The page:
Skip to main content

Targeted treatment (.hindu)

Lakhs of HIV deaths can be averted as India follows WHO’s recommendations

Two years after the World Health Organisation (WHO) recommended that antiretroviral therapy (ART) be initiated in people living with HIV irrespective of the CD4 (a type of white-blood cell) counts, India has aligned its policy with the guideline. In a major shift, Union Health Minister J.P. Nadda had recently said that any person who tests positive for HIV will be provided ART “as soon as possible and irrespective of the CD count or clinical stage”. Nearly 4.5 lakh deaths can be averted through this move.

It was in 2002 that the WHO first issued its ART guidelines. In the absence of AIDS-defining illnesses, the WHO set CD4 count less than 200 cells per cubic millimetre as the threshold to begin ART treatment. Over time, it changed its guidelines and, in 2013

,

increased the threshold to CD4 count less than 500 cells per cu. mm.

Change in WHO guidelines


The recommendation was based on the evidence that an earlier initiation of ART will help people with HIV live longer, remain healthier and “substantially reduce” the risk of them transmitting the virus to others. The availability of safer, affordable and easy-to-manage medicines that could help to lower the amount of virus in the blood played a key role in the WHO’s decision. Earlier initiation could avert an “additional three million deaths and prevent 3.5 million more new HIV infections between 2013 and 2025,” noted the WHO in 2013.

In 2015, the WHO once again changed its guidelines. Based on evidence from clinical trials and observational studies since 2013, it became clear that an earlier use of ART, irrespective of the CD4 count, results in better clinical outcomes. Accordingly, it recommended that ART be initiated in HIV-positive people at any CD4 cell count.

As per 2015 estimates, India has 2.1 million HIV-positive people, of which only 1.6 million have been diagnosed and about a million are on treatment. But over half a million people are not even aware of their HIV status.

With the government changing its treatment guidelines, the 0.6 million who have been diagnosed but not been on treatment are now eligible for treatment. Of the 0.6 million, about 0.25 million have been enrolled for pre-ART care and can be started on treatment almost immediately. But the biggest challenge will be to identify the 0.35 million who have been diagnosed but not on treatment and the 0.5 million who have been infected but have not been diagnosed. Also, nearly 80,000 people get infected each year.

Even as efforts are on to expand the 1,600 treatment delivery sites that are currently operational, there should be greater focus now on identifying people with HIV. The government has plans to start community-based testing to bring it closer to those in need, and target special groups that are more vulnerable to infection such as partners of people who are HIV-positive.

Popular posts from this blog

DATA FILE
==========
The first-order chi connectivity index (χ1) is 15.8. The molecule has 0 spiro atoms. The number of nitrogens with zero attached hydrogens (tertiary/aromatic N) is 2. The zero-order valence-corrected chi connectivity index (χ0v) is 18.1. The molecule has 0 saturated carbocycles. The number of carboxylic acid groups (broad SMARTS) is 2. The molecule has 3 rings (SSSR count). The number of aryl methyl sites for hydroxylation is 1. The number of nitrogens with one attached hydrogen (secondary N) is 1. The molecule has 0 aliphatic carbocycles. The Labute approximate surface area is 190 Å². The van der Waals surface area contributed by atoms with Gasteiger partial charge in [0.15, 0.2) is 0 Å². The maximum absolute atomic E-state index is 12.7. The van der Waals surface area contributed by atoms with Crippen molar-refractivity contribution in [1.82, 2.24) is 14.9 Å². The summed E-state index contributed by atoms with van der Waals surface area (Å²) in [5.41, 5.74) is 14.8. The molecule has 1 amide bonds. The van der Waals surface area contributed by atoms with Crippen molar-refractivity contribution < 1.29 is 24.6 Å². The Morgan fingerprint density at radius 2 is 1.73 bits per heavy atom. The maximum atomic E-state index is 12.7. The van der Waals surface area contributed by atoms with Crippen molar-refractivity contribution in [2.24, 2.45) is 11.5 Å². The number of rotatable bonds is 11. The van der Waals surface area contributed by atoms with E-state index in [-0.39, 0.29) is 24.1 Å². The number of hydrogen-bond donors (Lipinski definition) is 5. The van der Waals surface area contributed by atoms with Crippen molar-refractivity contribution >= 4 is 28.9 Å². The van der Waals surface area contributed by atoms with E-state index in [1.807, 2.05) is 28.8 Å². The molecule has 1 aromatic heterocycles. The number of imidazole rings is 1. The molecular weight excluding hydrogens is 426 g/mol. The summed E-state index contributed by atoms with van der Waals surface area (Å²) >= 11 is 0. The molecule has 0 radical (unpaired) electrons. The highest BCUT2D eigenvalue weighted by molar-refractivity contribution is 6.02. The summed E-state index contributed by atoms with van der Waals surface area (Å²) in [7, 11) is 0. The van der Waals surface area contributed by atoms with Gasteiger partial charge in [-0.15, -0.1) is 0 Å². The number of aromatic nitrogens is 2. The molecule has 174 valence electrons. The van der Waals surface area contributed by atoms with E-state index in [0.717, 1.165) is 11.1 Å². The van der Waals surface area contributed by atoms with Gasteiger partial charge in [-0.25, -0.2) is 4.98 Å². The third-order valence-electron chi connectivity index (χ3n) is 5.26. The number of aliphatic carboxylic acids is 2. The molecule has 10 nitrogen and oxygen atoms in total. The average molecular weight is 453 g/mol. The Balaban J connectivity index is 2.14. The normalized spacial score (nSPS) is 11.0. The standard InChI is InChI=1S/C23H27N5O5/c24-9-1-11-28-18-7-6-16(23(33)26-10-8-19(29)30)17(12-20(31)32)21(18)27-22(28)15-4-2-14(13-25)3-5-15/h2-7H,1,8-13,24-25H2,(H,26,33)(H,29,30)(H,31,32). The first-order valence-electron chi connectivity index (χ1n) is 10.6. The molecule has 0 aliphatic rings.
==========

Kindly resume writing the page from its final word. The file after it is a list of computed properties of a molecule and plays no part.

SC asks Centre to strike a balance on Rohingya issue (.hindu)

Supreme Court orally indicates that the government should not deport Rohingya “now” as the Centre prevails over it to not record any such views in its formal order, citing “international ramifications”.

The Supreme Court on Friday came close to ordering the government not to deport the Rohingya.

It finally settled on merely observing that a balance should be struck between humanitarian concern for the community and the country's national security and economic interests.

The court was hearing a bunch of petitions, one filed by persons within the Rohingya community, against a proposed move to deport over 40,000 Rohingya refugees. A three-judge Bench, led by Chief Justice of India Dipak Misra, began by orally indicating that the government should not deport Rohingya “now”, but the government prevailed on the court to not pass any formal order, citing “international ramifications”. With this, the status quo continues even though the court gave the community liberty to approach it in …

Khar’s experimentation with Himalayan nettle brings recognition (downtoearth)

Nature never fails to surprise us. In many parts of the world, natural resources are the only source of livelihood opportunities available to people. They can be in the form of wild shrubs like Daphne papyracea and Daphne bholua (paper plant) that are used to make paper or Gossypium spp (cotton) that forms the backbone of the textile industry.

Nothing can compete with the dynamism of biological resources. Recently, Girardinia diversifolia (Himalayan nettle), a fibre-yielding plant, has become an important livelihood option for people living in the remote mountainous villages of the Hindu Kush Himalaya.

There is a community in Khar, a hamlet in Darchula district in far-western Nepal, which produces fabrics from Himalayan nettle. The fabric and the things made from it are sold in local as well as national and international markets as high-end products.

A Himalayan nettle value chain development initiative implemented by the Kailash Sacred Landscape Conservation and Development Initiati…

The Chipko movement as it stands today

The idea behind the Chipko movement originated in early 1970s from Mandal, a village in Chamoli district of Uttarakhand. Forty-three years later, Down To Earth travelled to Chamoli and Tehri Garhwal and spoke to the participants of this movement about its relevance today